Okay, so that attempt didn’t quite work out; let’s try a slightly different approach. Perhaps it’s possible to modify fact_wrapper1() so that it can be passed as an argument to itself. (This currently isn’t possible because fact_wrapper1()’s argument (fact) is a simple function that takes an integer argument and returns an integer; by contrast fact_wrapper1() itself is a higher-order function that receives a function as an argument, returning a simple function that takes an integer argument and returning an integer.) If we can pass the function to itself, we eliminate the need to figure out how to extract just its return value. fact_wrapper1() can be transformed into such a function as follows:

var fact_wrapper2 = function (f) {
  return function (n) {
      if (n < 2) return 1;
      return n * f(f)(n - 1);
  };
};

Note that the only real change is that f(f)(n - 1) replaces fact(n - 1). This is because f(f) returns a function, which we then apply to n - 1.

Step 5

Let’s just check to see if fact_wrapper2 can really be used as an argument to itself:

> var fact = fact_wrapper2(fact_wrapper2);
> fact(5);
120

Okay, that works: so far, so good! (You can copy-and-paste all these examples into a NodeJS session.)

We can also make fact_wrapper2() look a bit more like fact_wrapper1() by moving the weird f(f) call into a helper function:

var fact_wrapper2 = function (f) {
  var g = function (n) {
      return f(f)(n);
  };
  return function (n) {
      if (n < 2) return 1;
      return n * g(n - 1);
  };
};

Step 6

By adding another helper function, we can avoid the need for fact_wrapper2 to appear twice, and if we inline its definition, we can avoid the need to give the wrapper function a name at all:

var recur = function (f) {
  return f(f);
};

var fact = recur(function (f) {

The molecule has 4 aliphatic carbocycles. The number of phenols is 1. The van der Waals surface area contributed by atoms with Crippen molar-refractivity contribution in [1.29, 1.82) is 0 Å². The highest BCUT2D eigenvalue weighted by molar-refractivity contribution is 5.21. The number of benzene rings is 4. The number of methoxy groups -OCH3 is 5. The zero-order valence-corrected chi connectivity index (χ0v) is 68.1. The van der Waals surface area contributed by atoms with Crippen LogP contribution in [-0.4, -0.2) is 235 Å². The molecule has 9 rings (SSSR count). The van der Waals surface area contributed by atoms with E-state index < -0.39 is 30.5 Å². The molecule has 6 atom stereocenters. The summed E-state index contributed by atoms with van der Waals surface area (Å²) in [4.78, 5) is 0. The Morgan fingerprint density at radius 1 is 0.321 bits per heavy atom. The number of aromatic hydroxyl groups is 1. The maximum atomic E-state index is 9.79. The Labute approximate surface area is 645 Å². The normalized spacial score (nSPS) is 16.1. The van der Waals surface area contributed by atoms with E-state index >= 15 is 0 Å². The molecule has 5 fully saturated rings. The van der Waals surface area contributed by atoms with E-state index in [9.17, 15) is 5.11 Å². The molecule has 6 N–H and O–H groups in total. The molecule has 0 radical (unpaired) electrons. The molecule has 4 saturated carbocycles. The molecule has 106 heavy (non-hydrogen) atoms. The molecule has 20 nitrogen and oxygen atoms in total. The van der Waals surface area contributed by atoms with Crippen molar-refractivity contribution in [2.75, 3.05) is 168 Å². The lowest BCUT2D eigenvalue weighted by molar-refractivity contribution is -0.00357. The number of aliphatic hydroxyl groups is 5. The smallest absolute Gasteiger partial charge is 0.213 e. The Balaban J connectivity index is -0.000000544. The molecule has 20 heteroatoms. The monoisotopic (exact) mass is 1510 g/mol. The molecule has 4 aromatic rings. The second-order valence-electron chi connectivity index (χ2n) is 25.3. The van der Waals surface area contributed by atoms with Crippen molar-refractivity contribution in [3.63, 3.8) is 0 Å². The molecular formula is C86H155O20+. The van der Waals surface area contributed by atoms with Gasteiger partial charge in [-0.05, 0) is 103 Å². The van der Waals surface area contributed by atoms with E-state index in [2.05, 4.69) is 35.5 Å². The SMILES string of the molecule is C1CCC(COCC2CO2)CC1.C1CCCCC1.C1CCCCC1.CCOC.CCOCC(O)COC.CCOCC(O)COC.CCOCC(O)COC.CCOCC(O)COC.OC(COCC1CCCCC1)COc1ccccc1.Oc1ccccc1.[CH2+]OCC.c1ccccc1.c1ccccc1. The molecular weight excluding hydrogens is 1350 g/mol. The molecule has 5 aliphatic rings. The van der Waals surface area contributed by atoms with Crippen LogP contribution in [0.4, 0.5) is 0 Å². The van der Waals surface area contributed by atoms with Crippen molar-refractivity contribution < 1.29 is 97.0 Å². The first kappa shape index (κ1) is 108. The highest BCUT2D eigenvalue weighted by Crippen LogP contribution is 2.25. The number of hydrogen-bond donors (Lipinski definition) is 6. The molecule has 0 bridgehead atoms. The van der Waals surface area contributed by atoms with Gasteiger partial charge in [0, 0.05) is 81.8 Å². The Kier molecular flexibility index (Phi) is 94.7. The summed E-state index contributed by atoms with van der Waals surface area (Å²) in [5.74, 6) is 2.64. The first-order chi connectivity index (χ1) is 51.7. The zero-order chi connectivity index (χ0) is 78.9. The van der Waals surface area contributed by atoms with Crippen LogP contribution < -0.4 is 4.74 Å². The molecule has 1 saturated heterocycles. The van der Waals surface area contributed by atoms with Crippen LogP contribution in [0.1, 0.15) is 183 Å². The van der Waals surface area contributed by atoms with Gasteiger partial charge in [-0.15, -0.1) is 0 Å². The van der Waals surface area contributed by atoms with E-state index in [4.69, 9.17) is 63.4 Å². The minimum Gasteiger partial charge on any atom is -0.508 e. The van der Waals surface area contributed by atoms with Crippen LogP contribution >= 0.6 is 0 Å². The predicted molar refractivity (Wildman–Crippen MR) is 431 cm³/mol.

var g = function (n) {
      return f(f)(n);
  };
  return function (n) {
      if (n < 2) return 1;
      return n * g(n - 1);
  };
});

We still get the same result:

> fact(5);
120

Step 7

Next, let’s transform Step 6 by eliminating the local variable g, instead passing it in as an argument of a new inlined function:

var recur = function (f) {
  return f(f);
};

var fact = recur(function (f) {
  return (function (g) {
      return function (n) { // unchanged from above
          if (n < 2) return 1;
          return n * g(n - 1);
      }
  })(function (n) {
      return f(f)(n);
  });
});

Step 8

This lets us move the factorial function itself out of the helper code:

var fact_core = function (g) {
  return function(n) {
      if (n < 2) return 1;
      return n * g(n - 1);
  }
};

var recur = function (f) {
  return f(f);
};

var fact = recur(function (f) {
  return fact_core(function (n) {
      return f(f)(n);
  });
});

Step 9

Almost there! At this point we can also inline recur() itself:

var fact_core = function (g) { // same as above
  return function(n) {
      if (n < 2) return 1;
      return n * g(n - 1);
  }
};

var fact = (function (g) { // the inlined recur() function
  return g(g);
})(function (f) { // same as above; now an argument to the inlined recur()
  return fact_core(function (n) {
      return f(f)(n);
  });
});

Step 10

Finally, we can turn the helper code into a standalone function (i.e. eliminating the reference to fact_core in the body of Step 9’s fact by converting it into an argument), which we’ll call Y():

var Y = function (h) {
  return (function (f) {
      return f(f);
  })(function (f) {
      return h(function (n) {
          return f(f)(n);
      });
  });
};

var fact_core = function (g) { // same as above
  return function(n) {
      if (n < 2) return 1;
      return n * g(n - 1);
  }
};

var fact = Y(fact_core);

Hurrah! We have finally achieved Y Combinator:

> fact(5)
120

Notes and Observations

Neither the function Y() nor fact_core() are self-referential—these names do not appear anywhere in the code. A lot of other functions are involved, but since they’re all anonymous, they can’t refer to themselves either. Hence, the Y Combinator can be used to implement self-referential (i.e. recursive) programs in languages that don’t otherwise support it.

The function fact() is technically the “fixed point” of the function fact_core() and the Y Combinator is a function for finding such fixed points. The fixed point p of a function f is a function that satisfies the condition f(p) = p. What this actually means is somewhat hard to get one’s head around (see the Wikipedia page for more), but it’s easy to check that fact_core() and fact() do have these properties:

> fact_core(fact)(5);
120
> fact(5)
120

This means that the following expressions are all (mathematically) equivalent to the function fact:

  • Y(fact_core)
  • fact_core(Y(fact_core))
  • fact_core(fact)
  • fact_core(fact_core(fact_core(Y(fact_core))))

References